This is not the biography Dame Nellie Melba would have wanted you to read. Heavy on her personal life and on her phenomenal success as a diva in Europe, America, Australia and Britain, it is, perhaps, a bit too personal.
Helen Mitchell, as she was born, was unlucky with the men in her life. Her father, the wealthy Melbourne Presbyterian was a shocker. Tight with his money, domineering, single-minded about woman's role in society, and utterly uninterested in his daughter's extraordinary career, he still caused her to crave his love and approbation.
Foolishly marrying too young, swept off her feet by lust, beauty and horsemanship, Helen soon regretted her intemperate marriage to Charlie Armstrong. He was an abuser, physically knocking her about grievously. He was also a liar, a sponger and a main-chancer. He gave her a son, whom he kept from her for a decade from George's ninth birthday.
So enters Phillipe, Duc d'Orleans, heir to the French throne, handsome in the same style as Charlie, attentive and seductive. Melba, as she now is, and Phillipe flit across Europe, following her extraordinarily demanding artistic life, believing in their privacy, as they let the world into their romance.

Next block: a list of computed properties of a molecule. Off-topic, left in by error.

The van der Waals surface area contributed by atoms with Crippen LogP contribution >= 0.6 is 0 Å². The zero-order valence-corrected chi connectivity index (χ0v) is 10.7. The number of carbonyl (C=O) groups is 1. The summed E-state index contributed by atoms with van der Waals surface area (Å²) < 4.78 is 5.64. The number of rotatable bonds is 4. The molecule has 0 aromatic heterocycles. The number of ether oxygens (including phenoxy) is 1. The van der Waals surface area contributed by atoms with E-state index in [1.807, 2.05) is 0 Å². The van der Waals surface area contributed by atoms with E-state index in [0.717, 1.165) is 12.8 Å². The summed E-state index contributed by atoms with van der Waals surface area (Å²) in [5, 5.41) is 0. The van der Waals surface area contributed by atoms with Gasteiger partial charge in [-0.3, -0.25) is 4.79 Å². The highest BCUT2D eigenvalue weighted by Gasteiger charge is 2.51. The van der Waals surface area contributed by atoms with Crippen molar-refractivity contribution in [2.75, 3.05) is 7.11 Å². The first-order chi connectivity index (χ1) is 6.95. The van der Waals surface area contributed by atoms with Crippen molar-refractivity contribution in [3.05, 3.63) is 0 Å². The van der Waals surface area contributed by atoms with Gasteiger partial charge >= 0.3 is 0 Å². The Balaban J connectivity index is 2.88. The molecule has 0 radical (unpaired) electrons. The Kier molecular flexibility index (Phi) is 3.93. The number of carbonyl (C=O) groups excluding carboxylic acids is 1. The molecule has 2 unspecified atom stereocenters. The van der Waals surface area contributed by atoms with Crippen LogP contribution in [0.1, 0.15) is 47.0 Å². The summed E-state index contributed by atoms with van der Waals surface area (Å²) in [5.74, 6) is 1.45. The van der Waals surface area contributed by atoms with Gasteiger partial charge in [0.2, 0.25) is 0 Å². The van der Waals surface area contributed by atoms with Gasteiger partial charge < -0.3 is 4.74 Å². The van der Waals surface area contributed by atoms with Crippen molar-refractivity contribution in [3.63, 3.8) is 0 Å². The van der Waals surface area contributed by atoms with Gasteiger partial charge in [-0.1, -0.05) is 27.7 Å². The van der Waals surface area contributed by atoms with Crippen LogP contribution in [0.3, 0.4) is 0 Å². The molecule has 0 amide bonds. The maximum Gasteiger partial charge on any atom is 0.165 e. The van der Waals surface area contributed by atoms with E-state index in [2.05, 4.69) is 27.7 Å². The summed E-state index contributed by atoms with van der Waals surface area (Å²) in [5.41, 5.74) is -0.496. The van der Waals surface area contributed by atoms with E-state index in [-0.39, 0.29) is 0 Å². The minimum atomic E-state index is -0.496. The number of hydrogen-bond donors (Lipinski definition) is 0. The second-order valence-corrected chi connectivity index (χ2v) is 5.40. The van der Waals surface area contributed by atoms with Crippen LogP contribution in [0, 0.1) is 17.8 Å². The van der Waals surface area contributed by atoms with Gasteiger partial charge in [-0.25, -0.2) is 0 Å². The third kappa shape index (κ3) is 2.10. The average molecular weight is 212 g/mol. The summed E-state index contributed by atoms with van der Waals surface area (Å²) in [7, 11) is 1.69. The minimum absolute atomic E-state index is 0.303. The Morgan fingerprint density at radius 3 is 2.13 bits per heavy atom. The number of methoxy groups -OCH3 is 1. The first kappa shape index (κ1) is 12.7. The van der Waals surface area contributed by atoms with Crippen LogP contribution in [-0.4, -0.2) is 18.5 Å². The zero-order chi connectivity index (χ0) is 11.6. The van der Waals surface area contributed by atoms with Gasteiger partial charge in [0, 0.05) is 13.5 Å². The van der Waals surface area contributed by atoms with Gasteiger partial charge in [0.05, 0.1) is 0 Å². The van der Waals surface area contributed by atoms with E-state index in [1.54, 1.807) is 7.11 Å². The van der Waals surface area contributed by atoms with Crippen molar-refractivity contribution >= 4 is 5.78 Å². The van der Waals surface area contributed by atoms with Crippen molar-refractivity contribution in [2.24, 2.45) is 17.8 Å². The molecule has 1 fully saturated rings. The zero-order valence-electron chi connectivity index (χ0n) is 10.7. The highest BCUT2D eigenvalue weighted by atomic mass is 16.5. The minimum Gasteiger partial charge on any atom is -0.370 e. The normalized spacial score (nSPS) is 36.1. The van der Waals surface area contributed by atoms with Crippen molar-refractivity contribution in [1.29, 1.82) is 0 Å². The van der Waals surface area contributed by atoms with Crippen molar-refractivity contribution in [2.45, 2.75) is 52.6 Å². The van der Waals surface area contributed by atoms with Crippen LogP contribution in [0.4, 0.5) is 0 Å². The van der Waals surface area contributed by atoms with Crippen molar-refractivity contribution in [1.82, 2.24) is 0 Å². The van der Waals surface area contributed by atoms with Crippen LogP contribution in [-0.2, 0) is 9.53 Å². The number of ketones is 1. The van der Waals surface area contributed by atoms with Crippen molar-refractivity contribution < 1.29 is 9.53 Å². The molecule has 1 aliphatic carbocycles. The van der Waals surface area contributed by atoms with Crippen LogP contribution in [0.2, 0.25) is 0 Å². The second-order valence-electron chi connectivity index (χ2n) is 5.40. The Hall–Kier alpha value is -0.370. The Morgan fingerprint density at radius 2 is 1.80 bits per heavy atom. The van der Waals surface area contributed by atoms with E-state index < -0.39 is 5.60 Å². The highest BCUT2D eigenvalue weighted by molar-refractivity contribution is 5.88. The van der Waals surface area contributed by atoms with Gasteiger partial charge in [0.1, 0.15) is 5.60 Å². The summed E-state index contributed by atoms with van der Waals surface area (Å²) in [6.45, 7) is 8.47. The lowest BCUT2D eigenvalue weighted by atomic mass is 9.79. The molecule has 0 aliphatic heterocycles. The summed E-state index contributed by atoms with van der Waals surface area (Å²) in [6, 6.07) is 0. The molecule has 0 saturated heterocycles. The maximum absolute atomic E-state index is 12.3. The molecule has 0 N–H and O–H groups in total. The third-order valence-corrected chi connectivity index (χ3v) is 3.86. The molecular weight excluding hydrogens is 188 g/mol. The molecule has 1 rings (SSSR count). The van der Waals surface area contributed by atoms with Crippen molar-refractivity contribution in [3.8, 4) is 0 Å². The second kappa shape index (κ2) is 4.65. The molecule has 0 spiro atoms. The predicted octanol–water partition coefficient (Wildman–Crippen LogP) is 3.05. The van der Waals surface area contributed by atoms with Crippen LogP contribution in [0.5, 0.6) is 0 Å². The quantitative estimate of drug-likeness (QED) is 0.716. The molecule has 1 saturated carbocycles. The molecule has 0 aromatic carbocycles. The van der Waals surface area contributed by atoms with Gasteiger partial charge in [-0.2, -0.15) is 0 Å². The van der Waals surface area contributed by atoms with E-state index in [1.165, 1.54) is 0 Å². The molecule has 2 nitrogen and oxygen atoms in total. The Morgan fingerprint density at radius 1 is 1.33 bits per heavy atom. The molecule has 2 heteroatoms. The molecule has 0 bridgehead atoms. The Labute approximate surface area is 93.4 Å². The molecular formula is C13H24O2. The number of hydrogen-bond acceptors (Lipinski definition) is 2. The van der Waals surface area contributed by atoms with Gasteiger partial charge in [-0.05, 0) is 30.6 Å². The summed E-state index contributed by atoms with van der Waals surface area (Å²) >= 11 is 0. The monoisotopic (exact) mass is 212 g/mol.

It will all end in tears, of course, as royalty demands that Phillipe wake up to his responsibilities and his increasingly remote, if not to say farcical, claims on the French throne. Phillipe constructs the world's greatest collection of stuffed animals and Melba creates a career the like of which the world had never seen before.
Readers will celebrate her triumphs at Covent Garden, Palais Garnier, La Scala and the Metropolitan in New York. They will goggle at the wealth, the luxury, the adulation and the chicanery. But there are tender moments - the skill, love and devotion of her Parisian music teacher, Madame Marchesi, the guidance of her London patron, Gladys de Grey, and the eventual reconciliation with her son, George.
Yet Nellie remains a hard nut to crack for Robert Wainwright. He finds little tenderness in her and not much joy. Readers may wonder if such awful, deprived, or, better, depraved men, as her father and husband robbed her of the humanity that might have softened her.
This is a tough book to read. Well-written, well-paced, invariably light and interesting, it tells a tale of a woman who deserved much more. Rupert Bunny's portrait on the front cover warns the reader. It is a hard face, private, hurt and sceptical. While the world threw itself at her feet, Helen Mitchell wanted and deserved more.